When I created the blog, I was lucky enough to have a car which I was able to jump into at the first sign of good weather like a true weekend warrior. When resources, transport and time are available, it is easy to write prolifically and pleasurably about the things I love. However when running a car became more costly, and I began to become aware of the environmental contradictions of my outdoor pursuits, I did my utmost to make my blog work using public transport. I am proud to say that I got to and from all my long distance walks on public transport.
For my shorter walks and trips, I really have battled with the logistics of trains, coaches, taxis and buses, which often don’t visit the places I want to reach, or run once or twice a week, but I have achieved less in the way of interesting blog posts. Because large areas of my local stomping grounds are inaccessible by bus, I tried car hire for a while, but found it a bit inflexible. After much deliberation, I have finally opted to join a car club to enable me to reach the wilder places and trails I love with some degree of spontaneity.
I won’t be abandoning public transport (where it is feasible) any time soon, but using a car club seems the ideal way of achieving the best of both worlds; minimising my environmental footprint and exploring wild places. I hope that this will find some kindred spirits among my readers.
I have always tried to be an ambassador for the outdoors as it has been a sanctuary for me during difficult times. However Twitter can sometimes be an aggressive place where people can become really unpleasant. If you find yourself on the receiving end of this kind of trolling or harassment, please don’t suffer in silence, but seek advice and report it.
It is important to remember that the majority of responsible people and organisations involved in the outdoors don’t want it to be diminished by the trolls or the bullies, and should have procedures in place to tackle the issue.
Blow the whistle to send a message that we all know who the trolls and bullies are.
Many of the endurance athletes I respect have managed to cover long distances by camping in farms and gardens or using bothies, rescue huts, hostels and bunkhouses. In spite of this, wild camping seems to have become a by-word for outdoor proficiency. Listening to discussions, I have realised that some women share my apprehension about wild camping. It has been a relief to hear this discussed by people with amazing achievements under their belts.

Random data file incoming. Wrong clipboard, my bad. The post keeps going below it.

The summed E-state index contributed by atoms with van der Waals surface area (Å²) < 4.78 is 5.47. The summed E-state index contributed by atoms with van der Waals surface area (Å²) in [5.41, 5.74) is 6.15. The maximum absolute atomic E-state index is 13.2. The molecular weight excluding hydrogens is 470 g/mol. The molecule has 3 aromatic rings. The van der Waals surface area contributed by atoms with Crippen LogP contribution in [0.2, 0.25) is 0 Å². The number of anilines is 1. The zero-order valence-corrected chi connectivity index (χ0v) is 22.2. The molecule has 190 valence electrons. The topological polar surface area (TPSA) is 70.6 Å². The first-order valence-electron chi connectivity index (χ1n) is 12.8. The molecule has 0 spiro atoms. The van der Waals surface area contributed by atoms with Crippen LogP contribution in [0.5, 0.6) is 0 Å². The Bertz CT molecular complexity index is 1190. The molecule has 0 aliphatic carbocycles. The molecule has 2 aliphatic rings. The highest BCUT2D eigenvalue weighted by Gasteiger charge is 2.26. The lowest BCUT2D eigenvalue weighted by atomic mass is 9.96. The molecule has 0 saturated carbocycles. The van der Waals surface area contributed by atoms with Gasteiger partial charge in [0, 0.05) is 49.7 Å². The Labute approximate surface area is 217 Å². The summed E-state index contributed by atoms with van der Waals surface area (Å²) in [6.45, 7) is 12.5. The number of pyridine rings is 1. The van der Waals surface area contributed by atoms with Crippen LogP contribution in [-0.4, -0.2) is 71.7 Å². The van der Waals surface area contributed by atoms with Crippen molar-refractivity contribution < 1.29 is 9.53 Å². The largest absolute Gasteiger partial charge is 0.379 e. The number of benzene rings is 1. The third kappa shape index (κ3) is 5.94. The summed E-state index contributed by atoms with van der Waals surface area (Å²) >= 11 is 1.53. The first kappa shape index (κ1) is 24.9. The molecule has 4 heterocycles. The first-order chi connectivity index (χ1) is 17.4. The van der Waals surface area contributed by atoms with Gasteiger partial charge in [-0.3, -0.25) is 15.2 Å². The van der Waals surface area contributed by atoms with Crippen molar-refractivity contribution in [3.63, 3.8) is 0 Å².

I backpacked the Pennine Way in 2013, staying in some very small campsites, on farms and in gardens, and my first wild camp was with a group of people in the Peak District, shortly afterwards. On the whole this was a fairly good humoured introduction to wild camping. I learned a lot by simply watching what was going on around me and left feeling encouraged.
About 6 months later I was pleased to be invited out for a second wild camp by Chrissie Crowther, a retired woman from the Peak District on Twitter. This trip didn’t go so well. After a winter which was largely spent indoors supporting my father, I was a bit out of condition, but I didn’t regard it as a competition. I joined the other walker (and her partner Geoff Crowther briefly) at their motorhome at Jedburgh for a bright and sunny day of walking on the St Cuthbert’s Way, which I had walked once before using hostels and B&Bs.
Unfortunately by the time we pitched our tents, the invisible enemies of dehydration and heat exhaustion were causing me to feel very unwell. I had a throbbing headache, my head was spinning, I felt sick and a bit delirious. Whatever assessment Chrissie claims to have made of my condition was made from zipped inside her tent.
Most rescue people advise that if you don’t feel well you should turn back, and that is what I did. In retrospect I think this was the right decision.